# Probability square of a normal is in a range; mode of gamma

1. If $X \sim N(1,4)$ find $\mathbb{P}(1<X^2<9)$

2. If $x=2$ is the unique mode of the $X \sim \Gamma(2,\beta)$ distribution, find the parameter $\beta$.

Well I tried transformation to solve this problem. Set $Y=X^2$ and I actually found the pdf of $Y$ but when I try to calculate $\mathbb{P}(1<X^2<9)$, I just can't calculate because the pdf of $Y$ is so complicated to integral 1 to 9.

and in number 2. I think I didn't understand the question properly. Does the mode mean that 'the number that came out most'?

I understand the question as like something that if $X\sim \Gamma(r/2,2)$ it follows $X \sim X^2(r)$.

• 1. is find P(1<X-square<9) – tae11 Mar 27 '17 at 6:35
• The $x=2$ is unnecessary, just remove it and the sentence becomes $X \sim \Gamma(2,\beta)$ is the unique mode... which actually makes sense. Now, just look at en.wikipedia.org/wiki/Gamma_distribution, use the $\Gamma(k,\theta)$ definition. BTW, this looks like coursework, and if it is, you have to put in the self-study tag, and ask questions that do not ask for answers, but just help clarifying where you have gotten stuck, which is all I am allowed to answer here. – Carl Mar 27 '17 at 7:35
• @Carl, no, your suggested change doesn't make sense; the original is a little clumsily worded but is clear enough; your change omits something important. I'll make an edit to clarify it. – Glen_b Mar 27 '17 at 8:40
• thanks for your help guys, i use this site first time, and i didn't know how this site goes. anyway i can't see what is the unique thing in X~Gamma(2,Beta), i try to use axioms of probability to find out Beta, but it goes to 1 regardless of Beta value :( – tae11 Mar 27 '17 at 8:43
• @tae11 Your second question was somewhat confusing; I have edited to clarify what I believe was intended. However, as it stands your question doesn't follow our rules. See the help center under homework (whether or not it's literally homework). In particular, you'll need to show what you tried and specifically ask about where you had trouble. – Glen_b Mar 27 '17 at 8:44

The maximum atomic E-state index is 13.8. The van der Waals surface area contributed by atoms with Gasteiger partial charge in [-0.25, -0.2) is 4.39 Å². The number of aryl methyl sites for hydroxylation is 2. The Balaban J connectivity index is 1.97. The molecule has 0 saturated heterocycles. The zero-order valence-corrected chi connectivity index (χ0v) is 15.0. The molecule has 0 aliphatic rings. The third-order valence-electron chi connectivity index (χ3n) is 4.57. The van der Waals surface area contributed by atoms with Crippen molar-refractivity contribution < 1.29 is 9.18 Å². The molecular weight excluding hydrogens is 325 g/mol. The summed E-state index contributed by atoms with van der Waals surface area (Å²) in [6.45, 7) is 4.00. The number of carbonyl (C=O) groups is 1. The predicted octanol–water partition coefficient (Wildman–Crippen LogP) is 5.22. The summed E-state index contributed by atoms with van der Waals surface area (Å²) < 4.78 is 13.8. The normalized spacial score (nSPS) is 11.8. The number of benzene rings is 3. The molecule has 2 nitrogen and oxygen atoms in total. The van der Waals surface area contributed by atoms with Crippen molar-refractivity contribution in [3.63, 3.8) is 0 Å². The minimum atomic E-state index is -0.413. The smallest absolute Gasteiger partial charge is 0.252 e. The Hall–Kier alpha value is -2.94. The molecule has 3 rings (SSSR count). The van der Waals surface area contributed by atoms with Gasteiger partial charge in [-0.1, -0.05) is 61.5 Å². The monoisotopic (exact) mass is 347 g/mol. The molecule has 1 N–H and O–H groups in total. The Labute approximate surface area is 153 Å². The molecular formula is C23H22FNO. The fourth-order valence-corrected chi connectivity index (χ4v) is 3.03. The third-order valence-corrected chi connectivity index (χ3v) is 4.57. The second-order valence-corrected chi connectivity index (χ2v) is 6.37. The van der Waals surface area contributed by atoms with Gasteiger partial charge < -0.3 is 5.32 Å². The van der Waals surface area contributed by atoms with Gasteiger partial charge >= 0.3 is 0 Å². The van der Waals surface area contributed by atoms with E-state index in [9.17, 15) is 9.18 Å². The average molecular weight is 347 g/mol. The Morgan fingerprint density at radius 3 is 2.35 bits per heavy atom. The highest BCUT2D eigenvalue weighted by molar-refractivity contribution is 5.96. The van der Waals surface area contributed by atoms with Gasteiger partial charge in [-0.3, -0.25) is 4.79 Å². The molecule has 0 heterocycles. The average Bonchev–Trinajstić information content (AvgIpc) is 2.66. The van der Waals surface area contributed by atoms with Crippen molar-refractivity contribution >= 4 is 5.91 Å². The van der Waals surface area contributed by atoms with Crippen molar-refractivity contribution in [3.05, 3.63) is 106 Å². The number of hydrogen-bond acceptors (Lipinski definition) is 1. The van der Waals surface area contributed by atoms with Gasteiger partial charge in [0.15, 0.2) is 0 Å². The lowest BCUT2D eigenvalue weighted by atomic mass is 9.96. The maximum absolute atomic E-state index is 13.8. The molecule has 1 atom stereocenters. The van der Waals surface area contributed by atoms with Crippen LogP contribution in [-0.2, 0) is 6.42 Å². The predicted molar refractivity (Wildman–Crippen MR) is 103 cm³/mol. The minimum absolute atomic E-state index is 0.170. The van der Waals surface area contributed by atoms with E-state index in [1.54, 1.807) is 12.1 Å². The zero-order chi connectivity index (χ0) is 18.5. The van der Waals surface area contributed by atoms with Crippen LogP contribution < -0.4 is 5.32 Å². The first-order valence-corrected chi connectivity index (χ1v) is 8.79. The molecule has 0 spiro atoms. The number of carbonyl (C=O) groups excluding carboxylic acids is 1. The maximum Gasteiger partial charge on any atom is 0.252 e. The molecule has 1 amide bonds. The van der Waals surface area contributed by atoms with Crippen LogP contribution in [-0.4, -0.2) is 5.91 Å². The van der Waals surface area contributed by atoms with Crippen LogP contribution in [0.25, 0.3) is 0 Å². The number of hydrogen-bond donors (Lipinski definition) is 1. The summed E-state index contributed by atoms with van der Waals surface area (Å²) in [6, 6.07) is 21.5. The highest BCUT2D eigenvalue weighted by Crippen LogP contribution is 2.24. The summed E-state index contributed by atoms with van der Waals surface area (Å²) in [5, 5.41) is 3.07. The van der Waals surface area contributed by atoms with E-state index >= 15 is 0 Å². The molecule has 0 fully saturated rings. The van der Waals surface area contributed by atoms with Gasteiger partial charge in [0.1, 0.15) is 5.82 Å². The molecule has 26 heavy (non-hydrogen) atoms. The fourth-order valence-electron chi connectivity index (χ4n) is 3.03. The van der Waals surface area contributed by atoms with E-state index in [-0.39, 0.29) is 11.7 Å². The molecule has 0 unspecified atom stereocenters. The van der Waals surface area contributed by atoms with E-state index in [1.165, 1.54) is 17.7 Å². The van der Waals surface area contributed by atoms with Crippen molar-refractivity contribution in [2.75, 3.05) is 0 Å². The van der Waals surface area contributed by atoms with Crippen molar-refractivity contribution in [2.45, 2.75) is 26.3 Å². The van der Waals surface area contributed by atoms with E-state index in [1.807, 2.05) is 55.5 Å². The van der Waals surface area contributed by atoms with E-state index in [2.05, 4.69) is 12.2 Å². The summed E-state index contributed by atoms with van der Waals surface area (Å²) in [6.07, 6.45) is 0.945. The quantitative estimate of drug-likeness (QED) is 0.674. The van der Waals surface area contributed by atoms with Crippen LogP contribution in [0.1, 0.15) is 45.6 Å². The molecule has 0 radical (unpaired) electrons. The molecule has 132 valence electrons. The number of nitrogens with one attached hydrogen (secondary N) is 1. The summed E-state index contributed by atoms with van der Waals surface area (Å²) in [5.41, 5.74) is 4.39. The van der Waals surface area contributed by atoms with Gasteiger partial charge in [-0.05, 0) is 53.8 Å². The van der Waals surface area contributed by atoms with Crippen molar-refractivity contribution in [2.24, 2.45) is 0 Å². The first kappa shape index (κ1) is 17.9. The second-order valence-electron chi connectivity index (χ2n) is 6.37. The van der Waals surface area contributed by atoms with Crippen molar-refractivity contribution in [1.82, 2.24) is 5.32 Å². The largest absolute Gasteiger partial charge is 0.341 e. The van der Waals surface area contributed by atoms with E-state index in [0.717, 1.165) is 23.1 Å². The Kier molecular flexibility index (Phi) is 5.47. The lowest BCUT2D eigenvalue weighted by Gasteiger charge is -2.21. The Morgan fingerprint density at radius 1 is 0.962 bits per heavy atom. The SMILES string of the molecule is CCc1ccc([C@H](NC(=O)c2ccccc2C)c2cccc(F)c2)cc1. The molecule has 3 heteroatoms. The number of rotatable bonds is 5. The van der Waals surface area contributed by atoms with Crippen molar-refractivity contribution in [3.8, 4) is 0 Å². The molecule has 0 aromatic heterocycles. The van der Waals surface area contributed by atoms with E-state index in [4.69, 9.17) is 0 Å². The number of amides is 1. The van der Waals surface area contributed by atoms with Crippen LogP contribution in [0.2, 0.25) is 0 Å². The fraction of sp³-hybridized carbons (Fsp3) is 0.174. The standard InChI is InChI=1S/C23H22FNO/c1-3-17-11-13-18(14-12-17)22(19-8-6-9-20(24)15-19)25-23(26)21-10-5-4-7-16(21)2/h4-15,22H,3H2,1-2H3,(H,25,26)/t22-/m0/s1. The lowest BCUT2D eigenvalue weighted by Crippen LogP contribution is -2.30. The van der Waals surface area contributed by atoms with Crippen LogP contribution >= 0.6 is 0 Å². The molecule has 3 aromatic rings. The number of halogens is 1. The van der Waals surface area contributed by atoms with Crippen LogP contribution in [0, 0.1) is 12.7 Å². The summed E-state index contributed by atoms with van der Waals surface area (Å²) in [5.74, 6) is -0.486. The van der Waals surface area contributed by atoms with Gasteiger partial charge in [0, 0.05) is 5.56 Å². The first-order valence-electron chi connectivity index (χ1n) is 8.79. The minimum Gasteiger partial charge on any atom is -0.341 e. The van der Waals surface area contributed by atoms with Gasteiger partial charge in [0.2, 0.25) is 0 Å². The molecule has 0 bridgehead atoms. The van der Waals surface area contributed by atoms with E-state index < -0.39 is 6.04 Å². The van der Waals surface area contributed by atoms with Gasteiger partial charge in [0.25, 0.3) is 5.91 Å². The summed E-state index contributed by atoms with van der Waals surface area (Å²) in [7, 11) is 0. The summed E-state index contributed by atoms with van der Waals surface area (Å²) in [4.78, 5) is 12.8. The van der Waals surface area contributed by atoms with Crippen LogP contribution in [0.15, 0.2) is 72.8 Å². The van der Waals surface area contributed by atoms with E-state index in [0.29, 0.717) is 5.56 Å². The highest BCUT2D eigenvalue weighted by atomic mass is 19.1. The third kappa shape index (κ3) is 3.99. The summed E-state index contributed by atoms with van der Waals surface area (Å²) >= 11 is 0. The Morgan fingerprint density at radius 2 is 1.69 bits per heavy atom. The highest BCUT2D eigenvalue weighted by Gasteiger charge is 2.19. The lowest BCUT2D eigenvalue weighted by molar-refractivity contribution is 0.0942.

1. Don't compute the distribution of $X^2$. Instead (as I already suggested) simply identify all the values of $X$ that satisfy the condition (i.e. work directly with the distribution of $X$). You could do it by computing the distribution of the square but it's effort you don't really need to go to.

2. The mode according to the wikipedia article on it:

The mode of a continuous probability distribution is the value $x$ at which its probability density function has its maximum value.

The density function for a gamma with shape parameter 2 is easy to write down. When finding modes you can safely ignore normalizing constants and work with an unnormalized density, making it easier still.

As I already suggested, figure out where the maximum of that density function is. It's pretty simple -- there's a unique global maximum (which is also the only local maximum and even the only turning point). The density has properties that make this a particularly simple task.

General guidance: in both cases, draw a picture.

• thanks. i got the answer by differentiating the f(x) to find mode in #2. – tae11 Mar 28 '17 at 13:40
• and for #1, i thought about the domain of X, and find out the range for it :) thanks! – tae11 Mar 28 '17 at 13:41